If you are experiencing problems downloading PDF or HTML fulltext, our helpdesk recommend clearing your browser cache and trying again. If you need help in clearing your cache, please click here . Still need help? Email help@ingentaconnect.com

Human Cord Blood Cells and Myocardial Infarction: Effect of Dose and Route of Administration on Infarct Size

$79.00 plus tax (Refund Policy)

Buy Article:

Abstract:

There is no consensus regarding the optimal dose of stem cells or the optimal route of administration for the treatment of acute myocardial infarction. Bone marrow cells, containing hematopoietic and mesenchymal stem cells, in doses of 0.5 × 106 to >30 × 106 have been directly injected into the myocardium or into coronary arteries or infused intravenously in subjects with myocardial infarctions to reduce infarct size and improve heart function. Therefore, we determined the specific effects of different doses of human umbilical cord blood mononuclear cells (HUCBC), which contain hematopoietic and mesenchymal stem cells, on infarct size. In order to determine the optimal technique for stem cell administration, HUCBC were injected directly into the myocardium (IM), or into the LV cavity with the ascending aorta transiently clamped to facilitate coronary artery perfusion (IA), or injected intravenously (IV) in rats 1–2 h after the left anterior coronary artery was permanently ligated. Immune suppressive therapy was not given to any rat. One month later, the infarct size in control rat hearts treated with only Isolyte averaged 23.7 ± 1.7% of the LV muscle area. Intramyocardial injection of HUCBC reduced the infarct size by 71% with 0.5 × 106 HUCBC and by 93% with 4 × 106 HUCBC in comparison with the controls (p < 0.001). Intracoronary injection reduced the infarction size by 47% with 0.5 × 106 HUCBC and by 80% with 4 × 106 HUCBC (p < 0.001), and IV HUCBC reduced infarct size by 51% with 0.5 × 106 and by 75–77% with 16–32 million HUCBC (p < 0.001) in comparison with control hearts. With 4 × 106 HUCBC, infarction size was 65% smaller with IM HUCBC than with IA HUCBC and 78% smaller than with IV HUCBC (p < 0.05). Nevertheless, IM, IA, and IV HUCBC all produced significant reductions in infarct size in comparison with Isolyte-treated infarcted hearts without requirements for host immune suppression. The present experiments demonstrate that the optimal dose of HUCBC for reduction of infarct size in the rat is 4 × 106 IM, 4 × 106 IA, and 16 × 106 IV, and that the IM injection of HUCBC is the most effective technique for reduction in infarct size.

Keywords: Cell therapy; Coronary artery disease; Myocardial infarction; Stem cells

Document Type: Research Article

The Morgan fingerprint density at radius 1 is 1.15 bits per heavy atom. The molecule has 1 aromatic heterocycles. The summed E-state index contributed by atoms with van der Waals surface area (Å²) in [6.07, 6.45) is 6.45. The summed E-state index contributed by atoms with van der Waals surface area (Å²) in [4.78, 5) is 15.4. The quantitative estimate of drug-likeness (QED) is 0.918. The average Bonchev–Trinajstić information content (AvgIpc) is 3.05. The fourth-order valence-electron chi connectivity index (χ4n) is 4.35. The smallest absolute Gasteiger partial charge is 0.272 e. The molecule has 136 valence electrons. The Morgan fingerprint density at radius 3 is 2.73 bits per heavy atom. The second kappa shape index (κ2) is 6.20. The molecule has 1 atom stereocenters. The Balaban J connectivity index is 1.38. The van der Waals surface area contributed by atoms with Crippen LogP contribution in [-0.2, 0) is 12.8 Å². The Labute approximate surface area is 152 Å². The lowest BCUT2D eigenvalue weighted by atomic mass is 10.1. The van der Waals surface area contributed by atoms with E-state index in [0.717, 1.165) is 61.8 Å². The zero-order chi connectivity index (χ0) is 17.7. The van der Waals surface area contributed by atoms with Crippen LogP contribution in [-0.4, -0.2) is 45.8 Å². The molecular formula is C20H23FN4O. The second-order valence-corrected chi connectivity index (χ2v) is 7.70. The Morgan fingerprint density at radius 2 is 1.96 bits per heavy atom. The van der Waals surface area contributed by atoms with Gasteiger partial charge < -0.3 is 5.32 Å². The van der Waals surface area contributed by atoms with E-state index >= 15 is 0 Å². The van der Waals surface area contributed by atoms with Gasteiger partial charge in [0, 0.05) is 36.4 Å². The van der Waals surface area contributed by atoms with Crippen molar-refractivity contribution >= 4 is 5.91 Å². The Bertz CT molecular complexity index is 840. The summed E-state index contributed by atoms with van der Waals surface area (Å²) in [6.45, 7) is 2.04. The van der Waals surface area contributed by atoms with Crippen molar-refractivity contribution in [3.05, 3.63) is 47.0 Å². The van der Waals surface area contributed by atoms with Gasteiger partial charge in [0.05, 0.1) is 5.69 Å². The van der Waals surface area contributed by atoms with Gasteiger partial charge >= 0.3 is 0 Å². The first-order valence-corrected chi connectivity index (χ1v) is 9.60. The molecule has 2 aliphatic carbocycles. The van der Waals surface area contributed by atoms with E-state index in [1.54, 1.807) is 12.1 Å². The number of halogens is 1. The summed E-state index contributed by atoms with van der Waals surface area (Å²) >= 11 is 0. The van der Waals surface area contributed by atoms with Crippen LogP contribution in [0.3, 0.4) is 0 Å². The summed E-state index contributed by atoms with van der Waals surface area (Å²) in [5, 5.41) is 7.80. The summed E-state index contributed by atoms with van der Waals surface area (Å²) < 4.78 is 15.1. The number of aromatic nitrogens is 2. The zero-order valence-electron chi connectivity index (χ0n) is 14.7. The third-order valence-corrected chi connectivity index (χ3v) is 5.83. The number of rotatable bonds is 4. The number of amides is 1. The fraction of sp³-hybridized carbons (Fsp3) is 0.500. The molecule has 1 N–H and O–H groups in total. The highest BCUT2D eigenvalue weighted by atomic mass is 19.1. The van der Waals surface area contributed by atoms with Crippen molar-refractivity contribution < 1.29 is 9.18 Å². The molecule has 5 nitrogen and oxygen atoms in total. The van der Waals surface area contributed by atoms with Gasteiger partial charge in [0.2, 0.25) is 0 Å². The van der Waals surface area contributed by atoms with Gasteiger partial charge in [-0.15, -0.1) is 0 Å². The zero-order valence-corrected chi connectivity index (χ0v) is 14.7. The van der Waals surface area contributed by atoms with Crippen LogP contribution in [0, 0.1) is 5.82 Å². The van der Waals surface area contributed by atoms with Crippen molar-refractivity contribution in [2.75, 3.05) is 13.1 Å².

DOI: http://dx.doi.org/10.3727/096368907783338299

Affiliations: 1: Department of Medicine of the James A. Haley VA Hospital, University of South Florida College of Medicine, Tampa, FL, USA 2: Saneron CCEL Therapeutics, Inc., Tampa, FL, USA 3: Department of Neurosurgery, Center of Excellence for Aging and Brain Repair, University of South Florida College of Medicine, Tampa, FL, USA 4: †Department of Pathology of the James A. Haley VA Hospital, University of South Florida College of Medicine, Tampa, FL, USA

Publication date: September 1, 2007

More about this publication?
  • Cell Transplantation publishes original, peer-reviewed research and review articles on the subject of cell transplantation and its application to human diseases. To ensure high-quality contributions from all areas of transplantation, separate section editors and editorial boards have been established. Articles deal with a wide range of topics including physiological, medical, preclinical, tissue engineering, and device-oriented aspects of transplantation of nervous system, endocrine, growth factor-secreting, bone marrow, epithelial, endothelial, and genetically engineered cells, among others. Basic clinical studies and immunological research papers are also featured. To provide complete coverage of this revolutionary field, Cell Transplantation will report on relevant technological advances, and ethical and regulatory considerations of cell transplants. Cell Transplantation is now an Open Access journal starting with volume 18 in 2009, and therefore there will be an inexpensive publication charge, which is dependent on the number of pages, in addition to the charge for color figures. This will allow work to be disseminated to a wider audience and also entitle the corresponding author to a free PDF, as well as prepublication of an unedited version of the manuscript.

Tools

Favourites

Share Content

Access Key

Free Content
Free content
New Content
New content
Open Access Content
Open access content
Subscribed Content
Subscribed content
Free Trial Content
Free trial content
Cookie Policy
X
Cookie Policy
ingentaconnect website makes use of cookies so as to keep track of data that you have filled in. I am Happy with this Find out more